Date: Fri, 6 Feb 1998 11:03:27 +0000
From: Jim Rader jrader[AT SYMBOL GOES HERE]M-W.COM
Subject: More on "the skinny"

_Skinny_ in the sense "the inside dope" has appeared in several
issued of _American Speech_, including:

v. 34 (1959) "Gator (University of Florida) Slang" by Lalia Phipps
Boone: _What's the skinny_ means 'What's up?' (p. 153). [This
is the first cite in OED2.]

v. 40 (1965) "Notes on Campus Vocabulary, 1964" by Lawrence Poston,
III, and Francis J. Stillman: SKINNY, n. Attested in the ATS (904.2)
and the DAS, this word has in the past (especially in Naval Academy
slang) meant a course or class in physics and chemistry. It may also
be synonymous with _poop_: "What's the skinny on that French class?"
(p. 195) [Merriam cite files have an Oct. 22, 1937 letter to the New York
Times from a Naval Academy midshipman confirming the use of _skinny_
to refer to chemistry and physics.]

v. 55 (1980) " 'The Skinny Was Always...' " by Brian Dibble (p.
155-57). The author discusses the use of the word by R.V. Cassill in
a short story ("Happy Marriage") first published in 1956 in the
_Kansas Magazine_. The opening sentence of the story is "The
skinny was always: You married specifically against death." Dibble
asked Cassill where he had heard the word, to which he replied:
"...I first heard it persistently and widely used by nearly everyone
in the Army and Navy during WWII...I can't begin to guess when or how
it might have come into usage." Dibble also queried J.B. Hall, the
editor of a short fiction collection in which Cassill's story
appeared; Hall replied: "It is American slang, not now used very
much, I think....It is exactly equivalent to some old RAF-ese I used
to hear: to get the 'gen'; now we get--more universally--the 'dope'
on something, the 'word' or the 'info'." Note that OED2 did not pick
up the antedating.

_Skinny_ in the sense "inside information" was not entered in Merriam
dictionaries until the 6th Addenda section to W3 and C10 came out in
1993. Our post-C9 citation files have no examples of _the skinny_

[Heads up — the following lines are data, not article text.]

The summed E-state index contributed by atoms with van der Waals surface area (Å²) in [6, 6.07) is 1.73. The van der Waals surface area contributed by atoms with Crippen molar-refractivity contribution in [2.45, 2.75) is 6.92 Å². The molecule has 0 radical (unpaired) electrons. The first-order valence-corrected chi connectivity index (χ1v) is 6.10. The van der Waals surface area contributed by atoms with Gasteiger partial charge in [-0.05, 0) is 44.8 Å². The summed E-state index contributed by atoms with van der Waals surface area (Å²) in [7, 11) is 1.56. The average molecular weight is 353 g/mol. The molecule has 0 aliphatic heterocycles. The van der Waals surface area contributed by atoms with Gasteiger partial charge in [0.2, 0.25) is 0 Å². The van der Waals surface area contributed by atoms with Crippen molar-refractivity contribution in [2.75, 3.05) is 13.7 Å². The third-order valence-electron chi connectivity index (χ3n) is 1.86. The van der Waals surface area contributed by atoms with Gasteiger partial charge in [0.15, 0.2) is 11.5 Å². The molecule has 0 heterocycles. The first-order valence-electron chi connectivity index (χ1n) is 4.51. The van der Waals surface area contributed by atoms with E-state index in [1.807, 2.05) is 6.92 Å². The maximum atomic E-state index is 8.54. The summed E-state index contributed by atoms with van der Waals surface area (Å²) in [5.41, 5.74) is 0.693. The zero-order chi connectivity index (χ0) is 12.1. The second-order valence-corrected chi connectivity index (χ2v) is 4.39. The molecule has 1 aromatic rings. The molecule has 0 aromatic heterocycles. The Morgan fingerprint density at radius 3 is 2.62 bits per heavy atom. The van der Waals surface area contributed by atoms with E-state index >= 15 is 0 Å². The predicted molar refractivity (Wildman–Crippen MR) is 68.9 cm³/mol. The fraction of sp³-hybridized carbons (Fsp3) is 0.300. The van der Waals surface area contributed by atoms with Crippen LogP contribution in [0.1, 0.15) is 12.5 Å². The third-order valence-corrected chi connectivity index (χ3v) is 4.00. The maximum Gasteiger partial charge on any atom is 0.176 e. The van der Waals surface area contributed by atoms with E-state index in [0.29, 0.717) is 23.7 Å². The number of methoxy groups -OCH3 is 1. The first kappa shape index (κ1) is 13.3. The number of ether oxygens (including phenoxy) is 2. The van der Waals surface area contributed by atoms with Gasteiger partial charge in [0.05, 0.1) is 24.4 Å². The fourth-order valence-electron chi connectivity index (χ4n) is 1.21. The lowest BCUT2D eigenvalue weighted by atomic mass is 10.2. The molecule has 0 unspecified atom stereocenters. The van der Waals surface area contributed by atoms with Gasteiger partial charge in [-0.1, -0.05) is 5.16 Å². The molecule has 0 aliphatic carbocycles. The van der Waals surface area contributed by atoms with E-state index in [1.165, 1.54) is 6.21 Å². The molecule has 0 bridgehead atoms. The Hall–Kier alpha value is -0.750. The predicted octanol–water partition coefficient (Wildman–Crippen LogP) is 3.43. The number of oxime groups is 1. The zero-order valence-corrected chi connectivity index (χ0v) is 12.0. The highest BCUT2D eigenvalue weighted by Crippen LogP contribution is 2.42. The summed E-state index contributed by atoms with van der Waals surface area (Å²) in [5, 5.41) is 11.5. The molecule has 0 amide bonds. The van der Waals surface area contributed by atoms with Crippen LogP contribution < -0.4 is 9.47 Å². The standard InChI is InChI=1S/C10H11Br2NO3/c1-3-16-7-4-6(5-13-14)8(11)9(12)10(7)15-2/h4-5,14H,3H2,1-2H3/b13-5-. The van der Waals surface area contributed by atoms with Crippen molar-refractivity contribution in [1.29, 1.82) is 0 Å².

(other than references to the _American Speech_ articles) before
1975. However, Fred Shapiro alerted me to the fact that _skinny_ as noun
in C10 is dated "1938," and sure enough, attached to the dating file
slip is a copy of a 1938 citation. I waded through the several
inches of cites for _skinny_ in our old (pre-C10) citation files and
could find not a single example of the relevant sense, with the
exception of the 1938 slip, the text of which follows:

-But the elfin corners of Lehua's mouth suggest her gift of
-improvisation. Had she really given me the skinny of an actual
-legend from the archives of her race, or was she wafting me the
-native poetry of her soul?

Richard Hallet, _The Rolling World_, Boston: Houghton Mifflin Co.,
1938, p. 287.

_Skinny_ in this passage looks more like "the gist" than "the inside
information," but it's hard not to see it as the same word. The
writer, in mixing registers, may have given it his own twist.

I did a bit of investigation into the man who was using _the skinny_
in 1938. Richard Matthews Hallet, according to _Who Was Who in
America_, was born in Bath, Maine, in 1887 and died in 1967. After
taking A.B. and LL.B. degrees at Harvard, he shipped on a British
bark bound for Australia in 1912 and worked at a number of
jobs--stone breaker, sheepshearer, boundary rider (presumably in
Australia), fireman on a British mail packet to London, timber
cruiser in Canada, copper miner in Arizona, watch officer on a U.S.
Army transport carrying horses during World War I--before settling
down to writing as a career. Hallet later worked for Gannett and was
a war correspondent in the Pacific theater during World War II.
Books by him in NYPL research collection are _ The Lady Aft_ (Boston,
c1915), _Trial by Fire: A Tale of the Great Lakes (Boston, c1916),
_The Canyon of the Fools_ (New York, c1922), _Michael Beam_ (Boston,
c1939), _Foothold of Earth_ (New York, 1944), in addition to _The
Rolling World_; the latter is subject-coded as travel literature, and
so is presumably non-fiction. Hallet's books, given his varied
background, seem like they might have been a good source for cites;
he was quoted five times in W3, but I haven't checked to see if
other books of his were read by Merriam editors.

I have doubts about the hypothesis that _skinny_ in the sense "inside
dope" had anything to do with thin paper used for briefings;
whatever the origin, the sense could not have arisen during World
War II. If this usage was so common then, why is there so little
citational evidence for it? I look forward to seeing what Jon
Lighter's slang dictionary produces on the word.

Jim Rader